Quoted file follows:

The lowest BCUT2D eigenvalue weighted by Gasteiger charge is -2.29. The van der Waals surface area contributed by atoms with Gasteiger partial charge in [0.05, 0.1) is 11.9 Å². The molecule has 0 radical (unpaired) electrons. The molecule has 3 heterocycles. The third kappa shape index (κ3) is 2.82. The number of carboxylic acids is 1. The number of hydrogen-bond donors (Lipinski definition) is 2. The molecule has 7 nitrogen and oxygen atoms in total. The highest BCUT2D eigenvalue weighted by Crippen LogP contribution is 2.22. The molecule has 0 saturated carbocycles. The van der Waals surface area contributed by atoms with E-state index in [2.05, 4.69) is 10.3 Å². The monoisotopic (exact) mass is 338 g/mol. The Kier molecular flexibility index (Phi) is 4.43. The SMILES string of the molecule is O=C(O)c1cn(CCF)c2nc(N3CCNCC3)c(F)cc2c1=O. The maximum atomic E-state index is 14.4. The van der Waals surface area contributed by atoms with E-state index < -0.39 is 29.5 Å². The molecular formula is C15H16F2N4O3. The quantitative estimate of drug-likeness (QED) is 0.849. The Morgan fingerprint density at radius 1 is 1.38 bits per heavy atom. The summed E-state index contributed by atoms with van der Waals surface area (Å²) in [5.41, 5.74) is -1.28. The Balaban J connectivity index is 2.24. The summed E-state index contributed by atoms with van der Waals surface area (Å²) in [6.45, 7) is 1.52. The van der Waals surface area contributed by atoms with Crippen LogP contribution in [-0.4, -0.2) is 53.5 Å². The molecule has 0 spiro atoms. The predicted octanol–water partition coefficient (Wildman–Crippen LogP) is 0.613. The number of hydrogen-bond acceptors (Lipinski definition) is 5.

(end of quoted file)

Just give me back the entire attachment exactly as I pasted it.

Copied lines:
The lowest BCUT2D eigenvalue weighted by Gasteiger charge is -2.29. The van der Waals surface area contributed by atoms with Gasteiger partial charge in [0.05, 0.1) is 11.9 Å². The molecule has 0 radical (unpaired) electrons. The molecule has 3 heterocycles. The third kappa shape index (κ3) is 2.82. The number of carboxylic acids is 1. The number of hydrogen-bond donors (Lipinski definition) is 2. The molecule has 7 nitrogen and oxygen atoms in total. The highest BCUT2D eigenvalue weighted by Crippen LogP contribution is 2.22. The molecule has 0 saturated carbocycles. The van der Waals surface area contributed by atoms with E-state index in [2.05, 4.69) is 10.3 Å². The monoisotopic (exact) mass is 338 g/mol. The Kier molecular flexibility index (Phi) is 4.43. The SMILES string of the molecule is O=C(O)c1cn(CCF)c2nc(N3CCNCC3)c(F)cc2c1=O. The maximum atomic E-state index is 14.4. The van der Waals surface area contributed by atoms with E-state index < -0.39 is 29.5 Å². The molecular formula is C15H16F2N4O3. The quantitative estimate of drug-likeness (QED) is 0.849. The Morgan fingerprint density at radius 1 is 1.38 bits per heavy atom. The summed E-state index contributed by atoms with van der Waals surface area (Å²) in [5.41, 5.74) is -1.28. The Balaban J connectivity index is 2.24. The summed E-state index contributed by atoms with van der Waals surface area (Å²) in [6.45, 7) is 1.52. The van der Waals surface area contributed by atoms with Crippen LogP contribution in [-0.4, -0.2) is 53.5 Å². The molecule has 0 spiro atoms. The predicted octanol–water partition coefficient (Wildman–Crippen LogP) is 0.613. The number of hydrogen-bond acceptors (Lipinski definition) is 5.